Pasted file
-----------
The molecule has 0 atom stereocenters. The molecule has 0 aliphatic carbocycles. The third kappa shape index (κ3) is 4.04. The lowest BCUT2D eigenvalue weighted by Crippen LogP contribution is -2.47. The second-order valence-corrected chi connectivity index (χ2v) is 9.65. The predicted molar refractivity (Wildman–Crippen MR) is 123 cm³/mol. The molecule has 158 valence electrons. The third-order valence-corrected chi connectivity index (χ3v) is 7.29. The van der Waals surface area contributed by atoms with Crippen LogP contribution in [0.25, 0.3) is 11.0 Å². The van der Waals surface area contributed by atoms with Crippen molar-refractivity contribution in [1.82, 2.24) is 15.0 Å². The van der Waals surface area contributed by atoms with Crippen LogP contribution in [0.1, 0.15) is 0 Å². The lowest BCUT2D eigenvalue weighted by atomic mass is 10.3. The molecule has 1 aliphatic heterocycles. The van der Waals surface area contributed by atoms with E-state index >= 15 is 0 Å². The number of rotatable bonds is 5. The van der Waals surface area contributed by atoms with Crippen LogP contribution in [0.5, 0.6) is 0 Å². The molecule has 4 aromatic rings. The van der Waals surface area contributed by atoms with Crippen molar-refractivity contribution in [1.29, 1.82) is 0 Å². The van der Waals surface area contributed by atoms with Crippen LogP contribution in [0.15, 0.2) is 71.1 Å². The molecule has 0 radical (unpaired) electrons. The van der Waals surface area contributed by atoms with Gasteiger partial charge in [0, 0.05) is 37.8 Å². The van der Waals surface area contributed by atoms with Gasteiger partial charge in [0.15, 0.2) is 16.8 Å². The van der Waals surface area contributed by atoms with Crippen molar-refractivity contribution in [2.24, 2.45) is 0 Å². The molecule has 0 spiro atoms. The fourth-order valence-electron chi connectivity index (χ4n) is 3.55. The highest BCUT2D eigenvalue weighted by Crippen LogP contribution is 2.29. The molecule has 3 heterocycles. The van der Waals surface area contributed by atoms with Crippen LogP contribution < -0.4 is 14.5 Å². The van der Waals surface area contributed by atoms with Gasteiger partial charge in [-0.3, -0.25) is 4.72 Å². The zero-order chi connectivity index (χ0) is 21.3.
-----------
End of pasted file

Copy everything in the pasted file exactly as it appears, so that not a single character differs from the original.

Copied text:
The molecule has 0 atom stereocenters. The molecule has 0 aliphatic carbocycles. The third kappa shape index (κ3) is 4.04. The lowest BCUT2D eigenvalue weighted by Crippen LogP contribution is -2.47. The second-order valence-corrected chi connectivity index (χ2v) is 9.65. The predicted molar refractivity (Wildman–Crippen MR) is 123 cm³/mol. The molecule has 158 valence electrons. The third-order valence-corrected chi connectivity index (χ3v) is 7.29. The van der Waals surface area contributed by atoms with Crippen LogP contribution in [0.25, 0.3) is 11.0 Å². The van der Waals surface area contributed by atoms with Crippen molar-refractivity contribution in [1.82, 2.24) is 15.0 Å². The van der Waals surface area contributed by atoms with Crippen LogP contribution in [0.1, 0.15) is 0 Å². The lowest BCUT2D eigenvalue weighted by atomic mass is 10.3. The molecule has 1 aliphatic heterocycles. The van der Waals surface area contributed by atoms with E-state index >= 15 is 0 Å². The number of rotatable bonds is 5. The van der Waals surface area contributed by atoms with Crippen LogP contribution in [0.5, 0.6) is 0 Å². The molecule has 4 aromatic rings. The van der Waals surface area contributed by atoms with Crippen molar-refractivity contribution in [1.29, 1.82) is 0 Å². The van der Waals surface area contributed by atoms with Crippen LogP contribution in [0.15, 0.2) is 71.1 Å². The molecule has 0 radical (unpaired) electrons. The van der Waals surface area contributed by atoms with Gasteiger partial charge in [0, 0.05) is 37.8 Å². The van der Waals surface area contributed by atoms with Gasteiger partial charge in [0.15, 0.2) is 16.8 Å². The van der Waals surface area contributed by atoms with Crippen molar-refractivity contribution in [2.24, 2.45) is 0 Å². The molecule has 0 spiro atoms. The fourth-order valence-electron chi connectivity index (χ4n) is 3.55. The highest BCUT2D eigenvalue weighted by Crippen LogP contribution is 2.29. The molecule has 3 heterocycles. The van der Waals surface area contributed by atoms with Crippen LogP contribution < -0.4 is 14.5 Å². The van der Waals surface area contributed by atoms with Gasteiger partial charge in [-0.3, -0.25) is 4.72 Å². The zero-order chi connectivity index (χ0) is 21.3.